One writer commented on this passage and spoke of Christ’s strategy for winning the world. He wrote, “Jesus has two things- a belief in God and a belief in man.” Then, he added, “It is one of the most uplifting things in the world that Jesus put his trust in men like ourselves.” No he didn’t! Jesus didn’t put his trust in men like us. That is why he prayed: “I pray for them. I am not praying for the world, but for those you have given me, for they are yours.” [John 17:8-9] The disciples were no different than us. We may have accepted and have certainty and believe, but we are still tempted by lusts and doubts and tragedies. We have an enemy that prowls around, looking for an opportunity to devour our faith.

No, we should not be uplifted because Jesus “puts his trust in men like us,” but that he prays for us. “Who is he that condemns? Christ Jesus, who died — more than that, who was raised to life — is at the right hand of God and is also interceding for us.” [Rom 8:34-35] “Therefore he is able to save completely those who come to God through him, because he always lives to intercede for them.” [Heb 7:25] We should be uplifted because he is always lifting us up in prayer. Whatever we are going through and whatever he sends us to do, he is there in heaven praying for us.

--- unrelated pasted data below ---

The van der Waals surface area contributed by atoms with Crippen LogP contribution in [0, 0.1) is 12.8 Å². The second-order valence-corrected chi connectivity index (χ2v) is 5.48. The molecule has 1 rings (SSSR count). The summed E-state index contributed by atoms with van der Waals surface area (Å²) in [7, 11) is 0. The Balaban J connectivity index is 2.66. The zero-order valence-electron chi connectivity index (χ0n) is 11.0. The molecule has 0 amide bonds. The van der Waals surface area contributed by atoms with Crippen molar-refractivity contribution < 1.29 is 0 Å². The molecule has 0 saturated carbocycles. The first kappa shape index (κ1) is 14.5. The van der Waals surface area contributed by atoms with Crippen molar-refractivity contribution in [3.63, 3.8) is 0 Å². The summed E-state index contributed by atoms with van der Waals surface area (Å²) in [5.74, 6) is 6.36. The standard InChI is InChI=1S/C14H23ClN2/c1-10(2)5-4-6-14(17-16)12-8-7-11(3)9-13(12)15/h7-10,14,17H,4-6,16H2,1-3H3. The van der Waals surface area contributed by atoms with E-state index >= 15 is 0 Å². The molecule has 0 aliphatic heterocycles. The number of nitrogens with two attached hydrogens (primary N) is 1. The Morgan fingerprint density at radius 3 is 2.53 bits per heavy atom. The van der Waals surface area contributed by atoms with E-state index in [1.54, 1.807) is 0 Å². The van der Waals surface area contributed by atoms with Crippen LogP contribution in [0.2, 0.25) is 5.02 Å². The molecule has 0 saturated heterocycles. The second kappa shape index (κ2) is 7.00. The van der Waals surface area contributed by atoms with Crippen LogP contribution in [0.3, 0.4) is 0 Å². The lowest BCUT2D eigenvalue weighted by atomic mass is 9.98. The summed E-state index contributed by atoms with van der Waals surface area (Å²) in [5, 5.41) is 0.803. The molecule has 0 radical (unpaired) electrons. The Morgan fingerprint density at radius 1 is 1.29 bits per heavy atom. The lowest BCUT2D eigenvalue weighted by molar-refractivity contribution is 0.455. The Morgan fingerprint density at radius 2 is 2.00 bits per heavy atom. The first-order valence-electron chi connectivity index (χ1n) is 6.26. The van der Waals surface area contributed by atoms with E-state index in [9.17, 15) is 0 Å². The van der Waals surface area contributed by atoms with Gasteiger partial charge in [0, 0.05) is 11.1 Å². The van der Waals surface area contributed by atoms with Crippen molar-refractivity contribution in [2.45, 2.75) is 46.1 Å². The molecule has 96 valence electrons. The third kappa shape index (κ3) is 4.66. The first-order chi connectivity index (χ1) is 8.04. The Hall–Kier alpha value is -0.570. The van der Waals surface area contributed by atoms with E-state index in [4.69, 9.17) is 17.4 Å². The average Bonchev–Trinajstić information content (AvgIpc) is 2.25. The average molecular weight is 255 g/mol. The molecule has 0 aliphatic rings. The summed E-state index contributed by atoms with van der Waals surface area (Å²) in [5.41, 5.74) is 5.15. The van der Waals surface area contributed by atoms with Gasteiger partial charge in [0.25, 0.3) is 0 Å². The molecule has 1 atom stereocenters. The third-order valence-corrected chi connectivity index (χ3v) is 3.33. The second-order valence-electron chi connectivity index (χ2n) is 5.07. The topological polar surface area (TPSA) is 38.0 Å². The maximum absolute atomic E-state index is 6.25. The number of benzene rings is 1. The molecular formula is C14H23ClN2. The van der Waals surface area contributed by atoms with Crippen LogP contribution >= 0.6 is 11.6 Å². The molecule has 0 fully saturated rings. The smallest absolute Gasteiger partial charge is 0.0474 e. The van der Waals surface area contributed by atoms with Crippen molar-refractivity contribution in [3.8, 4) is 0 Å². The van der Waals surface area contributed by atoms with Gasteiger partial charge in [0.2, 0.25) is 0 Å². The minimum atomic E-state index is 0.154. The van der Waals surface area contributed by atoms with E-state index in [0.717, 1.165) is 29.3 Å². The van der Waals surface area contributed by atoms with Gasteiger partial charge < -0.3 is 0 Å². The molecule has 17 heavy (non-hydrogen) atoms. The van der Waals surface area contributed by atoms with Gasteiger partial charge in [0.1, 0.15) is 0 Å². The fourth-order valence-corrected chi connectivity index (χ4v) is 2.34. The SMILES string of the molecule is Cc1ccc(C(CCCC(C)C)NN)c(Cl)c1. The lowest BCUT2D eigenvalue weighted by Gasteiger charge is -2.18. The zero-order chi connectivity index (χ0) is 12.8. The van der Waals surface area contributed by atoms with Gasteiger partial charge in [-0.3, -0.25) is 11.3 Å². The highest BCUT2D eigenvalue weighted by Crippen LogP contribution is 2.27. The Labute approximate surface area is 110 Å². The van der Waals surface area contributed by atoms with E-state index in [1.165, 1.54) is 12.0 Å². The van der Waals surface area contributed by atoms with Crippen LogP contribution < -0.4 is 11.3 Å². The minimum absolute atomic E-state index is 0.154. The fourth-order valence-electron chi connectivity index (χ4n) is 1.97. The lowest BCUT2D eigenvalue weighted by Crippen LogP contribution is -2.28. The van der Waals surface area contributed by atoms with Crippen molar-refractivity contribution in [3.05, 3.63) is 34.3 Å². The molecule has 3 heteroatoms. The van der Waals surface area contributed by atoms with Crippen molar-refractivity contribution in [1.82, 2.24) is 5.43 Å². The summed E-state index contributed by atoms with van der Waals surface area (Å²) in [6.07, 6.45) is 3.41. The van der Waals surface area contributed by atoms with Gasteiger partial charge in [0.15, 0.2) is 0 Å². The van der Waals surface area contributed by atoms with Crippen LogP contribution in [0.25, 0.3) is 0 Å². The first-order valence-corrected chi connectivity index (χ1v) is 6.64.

We are special, not because of our inherent worth or even because of the faith we exhibit. We are special because we are God’s possession. Jesus prays for us in a way that he does not pray for the world. Why? By grace through faith we have been brought into the family of God. [Ephesians 2:8-9] Whether you believe that God chose you in eternity past out of his own free will, or chose you because he looked ahead and saw your faith in time, you are elected [Ephesians 1:4]. You and I were first the Father’s and then were given to the Son. [9] He prays not that we would be saved or that we would be kept saved. He prays that we would be protected from the evil one [11,15]; so that we would attain unity with God [11,21-23]; and experience the fullness of joy in Jesus [13]; and be set apart unto holiness [17]; and in the end see Jesus in all of his awesome glory in heaven [24].   

We have every reason to be uplifted and filled with courage and boldness. Not because God can trust us but because we are his. Jesus prays for us so that all that we are in God will become a reality in our walk with him. We are not chosen to live in retirement or comfort or security. We are chosen and called to live a life so exciting, so satisfying and so filled with rejoicing, that we become a testimony to the glory of God that has captured our heart. Scrutiny of His Majesty will do that. God has chosen. God has spoken. Christ is praying. May your life be a constant testimony to the beauty and majesty of Jesus Christ our glorious Lord!